I scarcely had time to process the order before she'd darted back out into the road, into that thing's line of sight. The dragon immediately dove for her, foot-long fangs bared as it sought to swallow her whole. Dar'Zahyla, however, stood her ground, digging her heels in like I taught her to ground herself, and unleashed a mighty roar of her own, shaking the mountains with the power of her Shout—and the beast was knocked back . I'd never believed it, but—she'd Shouted, and the dragon was knocked oblique, smashing it into the side of a nearby cliff. Dar'Zahyla barreled towards it, lifting her hammer in preparation, but the dragon had recovered and taken to the sky again by the time she reached it.

Then I understood. She didn't need my protection here.

She just needed the dragon on her level.

The thought scarcely had time to cross my mind before I'd drawn my bow, nocking a steel arrow to the string and drawing it back. The dragon was flying erratically at the moment, trying to find the best angle to spit flames at the speedy Khajiit on the ground, but it had to settle eventually. I just had to... practice some patience.

And... there.

"For Whiterun," I snarled under my breath, and loosed the arrow.

The dragon screeched, its head recoiling as the steel found its target, sinking into the ridge under its eye. It hovered for a long moment, shaking its head viciously, trying to dislodge the arrow. Scalding dragonsblood splattered the ground, hissing on impact. I grinned wickedly, drawing back again.

A second arrow punctured the fleshy joint where its wing met its body, sending the dragon careening to the side. Another earth-rending Shout from my Thane slammed the mighty beast into the dirt.

Perfect.

It spat and snarled and screeched before it finally got back on all fours, boiling spittle drooling from fangs the length of my forearm. I abandoned my bow, drawing my blade as I scrambled to assist. Dar'Zahyla rushed it on her own, baring her own fangs, hammer glinting in the sunlight—or rather in the firelight, as the dragon screamed out a ball of flame from its gaping maw, directly at the young Khajiit barrelling towards it—

I didn't have time to think, or devise a proper plan of attack towards keeping my Thane alive. That's the only explanation I had for charging the dragon's skull and leaping feet-first, smashing both heavy steel boots directly into its temple and rolling away from those teeth the instant I hit the ground again. It was just barely enough to halt the stream of fire and knock the great beast senseless for half a second. But it was enough.

With the fire dissipated, Dar'Zahyla had a clear shot. The orichalcum head of her warhammer whipped into the dragon's cheek, snapping its head to the side with a crack that echoed through the valley. Then, with more nerve than I thought her capable of, she leapt, landing square on the beast's head.

It bucked its head, screeching furiously, but Dar'Zahyla dug in, grabbing one of its horns to keep her balance. She flipped the hammer in her grip and swung down with the opposite side, the spiked end of the hammer sinking into the vulnerable flesh between its scaled plates. The dragon's shriek of pain accompanied several spurts of scorching flame, and it was all I could do to hold my shield to take the brunt of it.

Dar'Zahyla snarled something out that sounded like a crack of thunder, sending a sharp, deadly spasm through the creature's armored body. She slammed a booted heel into the dragon's forehead and brought the blunt of her hammer down between its eyes, cracking through the skull and spattering blood and flesh.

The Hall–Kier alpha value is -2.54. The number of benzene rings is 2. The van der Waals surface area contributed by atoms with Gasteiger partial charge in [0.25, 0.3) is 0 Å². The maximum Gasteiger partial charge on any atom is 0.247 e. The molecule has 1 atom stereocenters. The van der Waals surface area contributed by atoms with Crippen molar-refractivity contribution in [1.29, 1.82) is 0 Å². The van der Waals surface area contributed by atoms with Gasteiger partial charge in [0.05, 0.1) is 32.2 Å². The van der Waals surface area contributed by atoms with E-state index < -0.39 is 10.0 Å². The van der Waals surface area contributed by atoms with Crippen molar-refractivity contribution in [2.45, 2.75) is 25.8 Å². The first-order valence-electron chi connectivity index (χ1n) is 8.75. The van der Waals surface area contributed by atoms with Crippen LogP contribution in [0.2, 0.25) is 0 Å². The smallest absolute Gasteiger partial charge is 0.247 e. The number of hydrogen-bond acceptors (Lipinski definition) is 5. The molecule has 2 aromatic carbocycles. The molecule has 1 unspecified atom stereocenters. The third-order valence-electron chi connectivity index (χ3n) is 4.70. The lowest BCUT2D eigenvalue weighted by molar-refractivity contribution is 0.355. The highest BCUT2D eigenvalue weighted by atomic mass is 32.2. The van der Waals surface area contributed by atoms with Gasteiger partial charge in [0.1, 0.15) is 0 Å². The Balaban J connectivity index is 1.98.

The dragon's death throes nearly dismounted her, but she cocked her hammer in, wedging it firmly in place till it laid still. She knelt, then, gasping for breath, grasping her warhammer in both hands to keep from collapsing.

A deep thrum ripped out from the dragon's carcass, reverberating reverently through the valley, and light from somewhere within it cracked through its scales. It grew brighter, brighter, blinding me, and a gale roared through the valley, raising dust and whipping about my Thane's kneeling body.

And as suddenly as it had started, it was silent.

When I'd blinked all the afterimages from my eyes, my Thane still shimmered yet in the daylight, soaked in dragonsblood and kneeling over its pristine bones.

She stood slowly, scarcely wavering.

My breath caught.

That was her, then, I knew, and it struck me silent in awe—here she was, standing before me: mane whipped in the wind, powerful figure armored in ancient dwemer metal, weapon drawn and ready, the scourge of the skies dead at her feet, blood of the ancients dripping from her teeth, the Voice of the Dragons in her throat, a Dragon's Soul in a Nordic tale in a Khajiit's body... my legend, my Dragonborn, my life, my love, my Thane—

And all I could do was kneel as she stood before me.

"Lydia?" There was some shock in her voice at the uncharacteristically humble gesture, but how could I feel anything but humility now, standing before her?

"My Thane," was all I could whisper in return. The Dragonborn, the Last Dragonborn, was here, and she was mine , and I had not a damned thing in the world to offer her but myself: my loyalty, my fealty, my sword, and my life. And she could have it. Any of it—all of it. She already did, but gods, did she know?

" Lydia ," Dar'Zahyla spoke again, in a gentler, understanding tone this time. She reached out a hand to me. I took it, pressing a trembling kiss to her bared, bloodied knuckles, hoping fervently that the reverent message translated through the silent gesture. She didn't move.

I looked up at her. Her eyes were wide and wondering, viridescent and radiant amidst the thick coat of blood that soaked her face. And, somehow, I could tell she understood.

A shaky grin touched my lips, and I was certain that my awe echoed through my words.

"Honor to you, my Thane."